One of the most striking differences between the first and third Puerto Rico legal clinics has been data. Not only access to the rich new research conducted by our friends at the University of Puerto Rico and elsewhere, but the ability to interview stakeholders of all stripes and compile some data of our own.
On the previous trip, we concentrated on serving immediate needs while laying the ground work for future partnerships and work on the island. We observed and absorbed but asked few questions, sensitive to what was happening around us. As clinical students we were certainly thirsty for data, and noted what we wanted to know more about in the future, but that was not the time to request statistics or probe into people’s experiences.
This year, we have been able to utilize that ground work to pursue more focused individual and group research. We’ve met with and learned from attorneys, professors, civic leaders, scientists, legislators and aides, and not-for-profits. Every connection we make provides more information and a deeper understanding of the issues at hand. Every person with whom we speak is eager to provide us with charts, slides, and a shortlist of other folks who can speak on one topic or another.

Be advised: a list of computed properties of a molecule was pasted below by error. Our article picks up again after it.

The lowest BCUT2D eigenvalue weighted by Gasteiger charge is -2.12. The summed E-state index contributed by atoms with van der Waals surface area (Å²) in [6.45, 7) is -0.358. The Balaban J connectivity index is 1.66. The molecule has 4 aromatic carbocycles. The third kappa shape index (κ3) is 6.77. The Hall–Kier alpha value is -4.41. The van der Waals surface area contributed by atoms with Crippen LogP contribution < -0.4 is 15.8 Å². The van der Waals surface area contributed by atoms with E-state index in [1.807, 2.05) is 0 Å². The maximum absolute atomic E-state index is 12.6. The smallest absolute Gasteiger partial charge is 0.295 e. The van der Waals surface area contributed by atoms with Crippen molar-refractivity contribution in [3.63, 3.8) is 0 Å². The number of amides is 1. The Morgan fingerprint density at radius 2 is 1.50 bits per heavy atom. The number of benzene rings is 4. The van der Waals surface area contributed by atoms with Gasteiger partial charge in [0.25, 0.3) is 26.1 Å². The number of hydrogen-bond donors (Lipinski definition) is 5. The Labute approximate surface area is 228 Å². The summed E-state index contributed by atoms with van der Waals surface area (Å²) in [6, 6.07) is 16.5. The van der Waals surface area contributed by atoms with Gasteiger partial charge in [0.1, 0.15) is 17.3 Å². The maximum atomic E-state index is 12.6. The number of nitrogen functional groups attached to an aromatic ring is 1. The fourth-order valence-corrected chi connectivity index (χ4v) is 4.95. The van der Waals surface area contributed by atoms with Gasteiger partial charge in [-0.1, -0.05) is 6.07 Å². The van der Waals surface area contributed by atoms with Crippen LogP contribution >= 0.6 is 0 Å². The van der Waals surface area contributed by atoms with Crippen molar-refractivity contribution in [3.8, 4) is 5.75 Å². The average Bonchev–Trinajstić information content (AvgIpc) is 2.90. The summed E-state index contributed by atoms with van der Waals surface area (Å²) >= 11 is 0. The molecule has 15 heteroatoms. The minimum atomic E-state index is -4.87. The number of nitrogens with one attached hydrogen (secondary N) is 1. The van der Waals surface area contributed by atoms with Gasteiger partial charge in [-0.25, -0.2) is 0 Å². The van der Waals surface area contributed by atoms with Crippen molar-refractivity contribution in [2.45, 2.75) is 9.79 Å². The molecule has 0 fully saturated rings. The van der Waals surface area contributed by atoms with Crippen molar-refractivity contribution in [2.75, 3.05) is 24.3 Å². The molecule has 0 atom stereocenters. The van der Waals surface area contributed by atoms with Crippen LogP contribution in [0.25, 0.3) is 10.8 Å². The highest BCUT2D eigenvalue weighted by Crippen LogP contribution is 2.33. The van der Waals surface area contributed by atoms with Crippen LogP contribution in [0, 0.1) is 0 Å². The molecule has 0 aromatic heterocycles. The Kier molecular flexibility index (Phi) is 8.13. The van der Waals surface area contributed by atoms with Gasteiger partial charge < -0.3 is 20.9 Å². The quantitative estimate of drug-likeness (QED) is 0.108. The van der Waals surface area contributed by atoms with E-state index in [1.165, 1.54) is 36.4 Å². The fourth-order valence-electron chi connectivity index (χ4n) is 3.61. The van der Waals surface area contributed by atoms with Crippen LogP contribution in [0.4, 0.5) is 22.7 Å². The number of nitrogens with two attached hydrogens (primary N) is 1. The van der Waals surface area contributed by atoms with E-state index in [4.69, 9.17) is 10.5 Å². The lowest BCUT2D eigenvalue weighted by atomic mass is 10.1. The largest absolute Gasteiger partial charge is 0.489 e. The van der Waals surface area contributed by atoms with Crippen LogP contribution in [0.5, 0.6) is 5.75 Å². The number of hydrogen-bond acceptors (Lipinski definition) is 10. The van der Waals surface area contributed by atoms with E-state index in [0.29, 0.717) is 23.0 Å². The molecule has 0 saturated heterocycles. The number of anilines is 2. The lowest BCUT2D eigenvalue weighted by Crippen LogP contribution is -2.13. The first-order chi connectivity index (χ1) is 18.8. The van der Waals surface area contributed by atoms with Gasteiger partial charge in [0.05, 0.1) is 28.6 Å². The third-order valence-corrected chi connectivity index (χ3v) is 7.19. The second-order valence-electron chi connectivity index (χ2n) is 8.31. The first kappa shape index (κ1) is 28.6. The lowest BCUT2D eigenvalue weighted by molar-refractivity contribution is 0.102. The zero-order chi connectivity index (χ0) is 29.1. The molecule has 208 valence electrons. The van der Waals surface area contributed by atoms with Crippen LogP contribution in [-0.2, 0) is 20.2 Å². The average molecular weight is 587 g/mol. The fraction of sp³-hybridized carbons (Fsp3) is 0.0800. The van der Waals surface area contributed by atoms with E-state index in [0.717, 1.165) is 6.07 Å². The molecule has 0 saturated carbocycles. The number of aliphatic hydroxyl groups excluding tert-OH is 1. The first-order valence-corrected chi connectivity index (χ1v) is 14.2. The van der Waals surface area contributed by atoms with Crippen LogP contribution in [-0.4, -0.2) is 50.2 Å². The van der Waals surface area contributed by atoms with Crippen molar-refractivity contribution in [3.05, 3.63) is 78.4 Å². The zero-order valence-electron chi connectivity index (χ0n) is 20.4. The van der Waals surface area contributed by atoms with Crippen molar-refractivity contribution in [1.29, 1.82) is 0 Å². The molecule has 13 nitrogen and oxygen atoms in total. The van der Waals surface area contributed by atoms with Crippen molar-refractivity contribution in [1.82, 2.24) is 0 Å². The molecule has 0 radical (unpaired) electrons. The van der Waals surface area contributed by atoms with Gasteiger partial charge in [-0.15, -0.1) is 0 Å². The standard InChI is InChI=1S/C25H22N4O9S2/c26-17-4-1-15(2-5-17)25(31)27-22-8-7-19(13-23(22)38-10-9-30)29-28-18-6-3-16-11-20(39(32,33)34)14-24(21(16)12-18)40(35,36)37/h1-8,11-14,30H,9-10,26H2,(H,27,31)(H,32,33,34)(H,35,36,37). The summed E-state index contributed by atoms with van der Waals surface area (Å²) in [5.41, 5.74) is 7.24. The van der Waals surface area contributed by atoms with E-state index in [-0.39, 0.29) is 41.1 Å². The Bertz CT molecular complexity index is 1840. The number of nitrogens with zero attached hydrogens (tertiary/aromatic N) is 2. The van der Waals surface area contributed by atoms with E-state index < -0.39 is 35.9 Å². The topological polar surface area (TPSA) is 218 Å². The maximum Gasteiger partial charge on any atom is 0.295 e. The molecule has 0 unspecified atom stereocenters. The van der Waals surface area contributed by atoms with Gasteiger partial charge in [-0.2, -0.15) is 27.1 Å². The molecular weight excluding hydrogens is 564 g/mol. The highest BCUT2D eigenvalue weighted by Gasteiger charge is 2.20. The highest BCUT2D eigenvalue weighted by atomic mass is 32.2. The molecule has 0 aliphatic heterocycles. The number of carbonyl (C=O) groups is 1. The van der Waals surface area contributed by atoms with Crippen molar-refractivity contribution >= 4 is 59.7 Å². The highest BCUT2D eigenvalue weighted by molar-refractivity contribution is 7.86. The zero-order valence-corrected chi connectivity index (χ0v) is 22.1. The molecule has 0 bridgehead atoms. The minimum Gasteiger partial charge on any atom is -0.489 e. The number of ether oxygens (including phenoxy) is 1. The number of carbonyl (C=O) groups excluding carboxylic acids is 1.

Beyond this, however, what have been incredibly informative are conversations with community members we’ve befriended along the way. We’ve been able to learn about property issues, government transparency, electrical delivery, and factors driving migration from and to the island, to name a few, from the citizens experiencing these things, as well as the experts studying them.
Good data is key to our ability to perform effective legal research and provide excellent legal service. The ability to access fresh research from island universities will facilitate our work. Learning from and interacting with community members will help UB Law Responds to forge a stronger relationship with Puerto Rican friends and institutions.